In this full-length Heartland episode, Gary McCormick heads south to the port town of Lyttelton, where some say you can't claim to be local unless you've been in town all your life. There he looks around a freighter and finds time to talk to a smorgasboard of passionate locals, some of whom wish yuppies from Christchurch would stay home. He visits ex-Seaman's Union President Bill 'Pincher' Martin, who recalls the tense days of the 1951 lockout. Meanwhile cameraman Matt Bowkett captures some evocative footage from the surrounding hills, and among the action of a busy port.
As a showcase history of Christchurch on screen this collection is backwards looking; but the devastation caused by the earthquakes gives it much more than nostalgic poignancy. As Russell Brown reflects in his introduction, the clips are mementos from, "a place whose face has changed". They testify to the buildings, culture and life of a city now lost, but sure to rise.
On a Tuesday evening in April 1968, the ferry Wahine set out from Lyttelton for Wellington. Around 6am the next morning, cyclone-fuelled winds surged in strength as it began to enter Wellington Harbour. At 1.30pm, with the ferry listing heavily to starboard, the call was finally made for 734 passengers and crew to abandon ship. The news coverage and documentaries in this collection explore the Wahine disaster from many angles. Meanwhile Keith Aberdein — one of the TV reporters who was there — explores his memories and regrets over that fateful day on 10 April 1968.
In this third episode of Captain’s Log, Peter Elliott tracks Captain Cook’s journey down the west coast of the North Island. First he takes the Ranui down to Kaipara Harbour, before hitching a ride on the old kauri schooner Te Aroha to Queen Charlotte Sound. Elliott recounts the story of Cook’s realisation that a strait existed between the two islands, before a brief trip to Wellington on (now defunct) catamaran The Lynx. The episode's final stop is Elliott’s hometown of Lyttelton on the peninsula formerly known as Banks Island, where he takes a hair-raising dive on a lifeboat.
In the 1950s, driven by a desire to power around the shallows of the Mackenzie Country's braided rivers, inventor and "South Island sheep man" Bill Hamilton developed an improved method of jet boat propulsion. This NFU film explains the concept and Hamilton demonstrates the 'turbo craft': cruising Lake Manapouri, waterskiing Lyttelton Harbour, and heading up the Whanganui. Then it's spin outs and shooting rapids (and deer) with Commander Philip Porter from the icebreaker USS Glacier...who clearly loves the smell of the Waimakariri in the morning.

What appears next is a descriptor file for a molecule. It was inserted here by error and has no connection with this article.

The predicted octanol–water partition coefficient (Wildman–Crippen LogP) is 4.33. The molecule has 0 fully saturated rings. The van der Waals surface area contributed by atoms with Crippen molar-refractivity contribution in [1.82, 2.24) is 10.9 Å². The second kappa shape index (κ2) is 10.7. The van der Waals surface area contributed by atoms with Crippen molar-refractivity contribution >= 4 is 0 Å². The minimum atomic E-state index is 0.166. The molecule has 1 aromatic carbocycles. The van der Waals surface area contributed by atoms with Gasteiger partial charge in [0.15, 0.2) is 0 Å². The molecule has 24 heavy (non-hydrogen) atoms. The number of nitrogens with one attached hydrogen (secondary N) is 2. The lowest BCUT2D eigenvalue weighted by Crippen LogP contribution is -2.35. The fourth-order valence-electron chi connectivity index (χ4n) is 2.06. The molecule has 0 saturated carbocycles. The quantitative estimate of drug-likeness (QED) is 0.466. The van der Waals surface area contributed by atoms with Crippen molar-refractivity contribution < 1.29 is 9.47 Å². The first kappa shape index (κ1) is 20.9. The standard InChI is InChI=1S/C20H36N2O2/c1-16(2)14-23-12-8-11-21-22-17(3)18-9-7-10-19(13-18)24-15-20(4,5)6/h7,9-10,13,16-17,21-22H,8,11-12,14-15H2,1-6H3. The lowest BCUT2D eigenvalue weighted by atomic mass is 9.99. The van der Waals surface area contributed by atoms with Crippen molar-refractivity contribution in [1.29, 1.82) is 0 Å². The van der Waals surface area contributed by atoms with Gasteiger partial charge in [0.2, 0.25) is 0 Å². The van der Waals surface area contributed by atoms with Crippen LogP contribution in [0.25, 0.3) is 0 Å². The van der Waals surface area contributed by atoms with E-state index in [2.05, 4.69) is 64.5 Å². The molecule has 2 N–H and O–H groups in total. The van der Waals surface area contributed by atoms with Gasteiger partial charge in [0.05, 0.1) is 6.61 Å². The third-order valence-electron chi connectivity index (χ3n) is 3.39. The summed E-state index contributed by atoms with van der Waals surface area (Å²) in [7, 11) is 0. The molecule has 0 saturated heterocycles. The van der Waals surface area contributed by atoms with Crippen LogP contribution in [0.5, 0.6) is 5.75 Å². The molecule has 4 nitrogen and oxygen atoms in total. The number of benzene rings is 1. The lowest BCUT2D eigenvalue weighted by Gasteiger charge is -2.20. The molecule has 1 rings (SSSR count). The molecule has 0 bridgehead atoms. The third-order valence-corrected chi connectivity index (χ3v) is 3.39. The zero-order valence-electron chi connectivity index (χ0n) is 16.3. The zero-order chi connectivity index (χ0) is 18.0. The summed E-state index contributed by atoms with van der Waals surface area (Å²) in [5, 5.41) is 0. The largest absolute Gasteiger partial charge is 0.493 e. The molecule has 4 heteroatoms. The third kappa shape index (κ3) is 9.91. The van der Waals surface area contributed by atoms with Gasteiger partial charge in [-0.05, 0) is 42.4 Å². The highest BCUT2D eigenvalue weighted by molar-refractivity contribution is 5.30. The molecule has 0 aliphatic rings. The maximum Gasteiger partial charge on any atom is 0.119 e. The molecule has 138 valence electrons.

The Gravy, like its predecessor The Living Room (also produced by Sticky Pictures) was a fresh antidote to your standard 'worthy' arts series. In this episode, we meet The Damned Evangelist — a Lyttelton surf-punk trio inspired by B-movies and religious quackery; taxidermist Jacquelyn Greenbank, displaying her sideline in royally-themed crochet; and lastly a comically disturbing dispatch from Rachel Davies as she seeks out Jeremy Randerson, method actor-turned-proprietor of the legendary Foxton Fizz soda factory.
The coaster Breeze and her crew are immortalised in this much praised National Film Unit documentary. Poet Denis Glover and narrator Selwyn Toogood provide a rhythmic and lyrical commentary as the Breeze runs from Wellington to Lyttelton, then to Wanganui. Three weeks after the film's November 1948 release, director Cecil Holmes had his satchel snatched. He lost his NFU job after the resulting smear campaign accused him of communist leanings. Although reinstated after a court case, Holmes left for a successful screen career in Australia in 1949.
This eighth episode in the Landmarks series was the first episode filmed, to test how geographer Kenneth Cumberland handled being in front of the camera. On a Cook Strait ferry in a southerly, he begins exploring how trade and people have gotten about Aotearoa: from the “Māori main trunk line” (beach, water), sailing ships, Cobb & Co and ‘Shanks's Pony’, to the railways and Bob Semple’s roadmaking bulldozers.The episode ends with the national grid and airways, with a rocky landing at Wellington airport demonstrating that the wrestle with place is an unresolved one.
This documentary was made to mark the centenary of New Zealand women winning the right to vote, on 19 September 1893. It traces the history of Aotearoa’s world-leading suffrage movement, and interviews contemporary women in politics. They chart how far things have come, and reflect on the enduring double standards that women still face. Interviewees include Helen Clark (then leader of the Labour Party), Jenny Shipley, Dame Cath Tizard, Wellington Mayor Fran Wilde and visiting President of Ireland, Mary Robinson, plus mothers and high school students.
Christchurch based Paua Productions set out to document the effects of the city’s 4 September earthquake in 2010 but found themselves overtaken by the tragic events of 22 February 22. Their focus is the experiences of everyday people coping with the destruction of large tracts of their city, significant injuries and major loss of life as liquefaction, ruined homes and thousands of aftershocks prolong the initial trauma. A number of the interviewees were followed over a year, as they struggled to come to terms with what had happened and move on.